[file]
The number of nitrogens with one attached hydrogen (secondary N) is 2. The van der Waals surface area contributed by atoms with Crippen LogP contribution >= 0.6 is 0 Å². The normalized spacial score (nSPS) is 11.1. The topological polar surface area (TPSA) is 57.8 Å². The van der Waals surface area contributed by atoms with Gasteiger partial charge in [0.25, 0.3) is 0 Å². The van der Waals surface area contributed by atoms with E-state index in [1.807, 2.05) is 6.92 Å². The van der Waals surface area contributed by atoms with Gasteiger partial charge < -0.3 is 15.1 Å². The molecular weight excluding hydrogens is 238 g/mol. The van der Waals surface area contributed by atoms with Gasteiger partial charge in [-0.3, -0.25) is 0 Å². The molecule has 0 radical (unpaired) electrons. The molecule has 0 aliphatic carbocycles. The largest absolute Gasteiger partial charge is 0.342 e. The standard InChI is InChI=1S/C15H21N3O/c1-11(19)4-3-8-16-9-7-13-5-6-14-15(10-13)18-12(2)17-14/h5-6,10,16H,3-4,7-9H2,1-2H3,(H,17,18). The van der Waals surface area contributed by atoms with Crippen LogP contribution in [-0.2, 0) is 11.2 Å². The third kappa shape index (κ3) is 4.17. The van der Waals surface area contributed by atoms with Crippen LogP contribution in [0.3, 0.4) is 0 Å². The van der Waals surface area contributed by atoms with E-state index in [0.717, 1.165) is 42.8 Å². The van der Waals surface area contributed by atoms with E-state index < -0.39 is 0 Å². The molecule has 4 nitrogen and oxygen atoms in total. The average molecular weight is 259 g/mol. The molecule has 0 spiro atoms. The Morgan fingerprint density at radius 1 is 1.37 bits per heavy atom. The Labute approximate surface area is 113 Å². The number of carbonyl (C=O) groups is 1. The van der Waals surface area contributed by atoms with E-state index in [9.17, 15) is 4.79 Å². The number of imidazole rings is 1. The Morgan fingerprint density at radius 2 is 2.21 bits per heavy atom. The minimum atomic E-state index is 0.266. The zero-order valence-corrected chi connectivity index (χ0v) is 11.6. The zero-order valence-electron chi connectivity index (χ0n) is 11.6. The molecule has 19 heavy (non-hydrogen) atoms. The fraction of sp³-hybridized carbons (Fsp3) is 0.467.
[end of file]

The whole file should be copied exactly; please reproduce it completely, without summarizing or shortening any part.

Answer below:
The number of nitrogens with one attached hydrogen (secondary N) is 2. The van der Waals surface area contributed by atoms with Crippen LogP contribution >= 0.6 is 0 Å². The normalized spacial score (nSPS) is 11.1. The topological polar surface area (TPSA) is 57.8 Å². The van der Waals surface area contributed by atoms with Gasteiger partial charge in [0.25, 0.3) is 0 Å². The van der Waals surface area contributed by atoms with E-state index in [1.807, 2.05) is 6.92 Å². The van der Waals surface area contributed by atoms with Gasteiger partial charge < -0.3 is 15.1 Å². The molecular weight excluding hydrogens is 238 g/mol. The van der Waals surface area contributed by atoms with Gasteiger partial charge in [-0.3, -0.25) is 0 Å². The molecule has 0 radical (unpaired) electrons. The molecule has 0 aliphatic carbocycles. The largest absolute Gasteiger partial charge is 0.342 e. The standard InChI is InChI=1S/C15H21N3O/c1-11(19)4-3-8-16-9-7-13-5-6-14-15(10-13)18-12(2)17-14/h5-6,10,16H,3-4,7-9H2,1-2H3,(H,17,18). The van der Waals surface area contributed by atoms with Crippen LogP contribution in [-0.2, 0) is 11.2 Å². The third kappa shape index (κ3) is 4.17. The van der Waals surface area contributed by atoms with Crippen LogP contribution in [0.3, 0.4) is 0 Å². The van der Waals surface area contributed by atoms with E-state index in [0.717, 1.165) is 42.8 Å². The van der Waals surface area contributed by atoms with E-state index < -0.39 is 0 Å². The molecule has 4 nitrogen and oxygen atoms in total. The average molecular weight is 259 g/mol. The molecule has 0 spiro atoms. The Morgan fingerprint density at radius 1 is 1.37 bits per heavy atom. The Labute approximate surface area is 113 Å². The number of carbonyl (C=O) groups is 1. The van der Waals surface area contributed by atoms with E-state index in [9.17, 15) is 4.79 Å². The number of imidazole rings is 1. The Morgan fingerprint density at radius 2 is 2.21 bits per heavy atom. The minimum atomic E-state index is 0.266. The zero-order valence-corrected chi connectivity index (χ0v) is 11.6. The zero-order valence-electron chi connectivity index (χ0n) is 11.6. The molecule has 19 heavy (non-hydrogen) atoms. The fraction of sp³-hybridized carbons (Fsp3) is 0.467.